Pedestrian fatality epidemic

This week we had another local tragedy involving a pedestrian on a STROAD. We have a national epidemic of pedestrian deaths in this nation. And unfortunately Pennsylvania is heading further backwards.

According to the Governors Highway Safety Association Pennsylvania had the second highest increase in pedestrian deaths from 2013-2014:

Screen Shot 2015-03-18 at 1.01.46 PMHere in the Lehigh Valley a woman lost her life walking on the shoulder of Airport Rd. when she was hit by a drunk driver. The drunk driver will be punished as he should be. But the local officials, planners and engineers who designed and allowed a dangerous STROAD that mixes restaurants, movie theaters, pubs and retail (things people want to and should be able to walk to) with zero pedestrian accommodations will not.

This death like most could have been prevented through better policy, design and practice. There was a crosswalk near this accident because it’s mandated by the state. But like most STROADS there are no sidewalks or any facilities at all to get people from places of business safely to the crosswalk. In fact, the whole environment was built to be completely abrasive and dangerous for anyone not inside a metal cage. So, people react naturally and they walk on the dangerous shoulder.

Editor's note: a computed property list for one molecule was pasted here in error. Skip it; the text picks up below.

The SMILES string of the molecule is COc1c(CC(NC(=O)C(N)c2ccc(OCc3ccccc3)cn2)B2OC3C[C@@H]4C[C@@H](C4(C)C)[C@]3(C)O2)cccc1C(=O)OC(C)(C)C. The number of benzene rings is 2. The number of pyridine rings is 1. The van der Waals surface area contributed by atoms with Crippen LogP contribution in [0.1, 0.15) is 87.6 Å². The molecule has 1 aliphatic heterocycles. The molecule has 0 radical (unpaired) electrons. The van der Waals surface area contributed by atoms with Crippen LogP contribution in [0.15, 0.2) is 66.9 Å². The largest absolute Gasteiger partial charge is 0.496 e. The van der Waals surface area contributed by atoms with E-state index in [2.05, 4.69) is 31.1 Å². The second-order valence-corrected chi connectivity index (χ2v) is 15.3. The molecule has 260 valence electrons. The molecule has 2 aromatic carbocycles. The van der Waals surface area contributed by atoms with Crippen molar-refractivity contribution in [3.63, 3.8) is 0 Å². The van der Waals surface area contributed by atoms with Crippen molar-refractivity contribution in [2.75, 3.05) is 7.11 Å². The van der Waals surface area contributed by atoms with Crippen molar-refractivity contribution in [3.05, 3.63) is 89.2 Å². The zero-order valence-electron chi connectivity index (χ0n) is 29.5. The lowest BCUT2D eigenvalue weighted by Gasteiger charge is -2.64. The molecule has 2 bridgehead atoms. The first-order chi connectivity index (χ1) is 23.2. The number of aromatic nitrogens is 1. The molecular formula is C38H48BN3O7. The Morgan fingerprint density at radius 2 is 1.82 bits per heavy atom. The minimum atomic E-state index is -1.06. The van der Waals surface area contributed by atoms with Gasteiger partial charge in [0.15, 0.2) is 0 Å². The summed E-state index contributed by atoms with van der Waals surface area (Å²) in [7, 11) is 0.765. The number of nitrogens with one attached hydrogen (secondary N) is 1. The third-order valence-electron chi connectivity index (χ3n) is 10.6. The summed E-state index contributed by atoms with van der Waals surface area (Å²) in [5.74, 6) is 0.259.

More than half of all pedestrian fatalities occur on arterials, and over 60 percent of these tragedies occur on roads with speed limits of 40 mph or higher. These are the STROADS. Here in Lower Macungie Brookside Rd., Lower Macungie Rd., the “bypass” and Hamilton Boulevard are all STROADS. Locally, along these STROADS we have built a library, pool, parks and schools. We’ve zoned for places of business including daycares, restaurants and retail. Naturally, people want to be able to and should be able to walk to these destinations. If we continue to plan to put commercial uses on these roads, we need to expect people will walk and bike on them and design accordingly.

This includes:
Bike Lanes
Pedestrian scale road geometry
Appropriate design speed that correlates with appropriate posted speed
Context sensitivity: Neighborhood commercial form, street trees, etc.

STOP #dangerousbydesign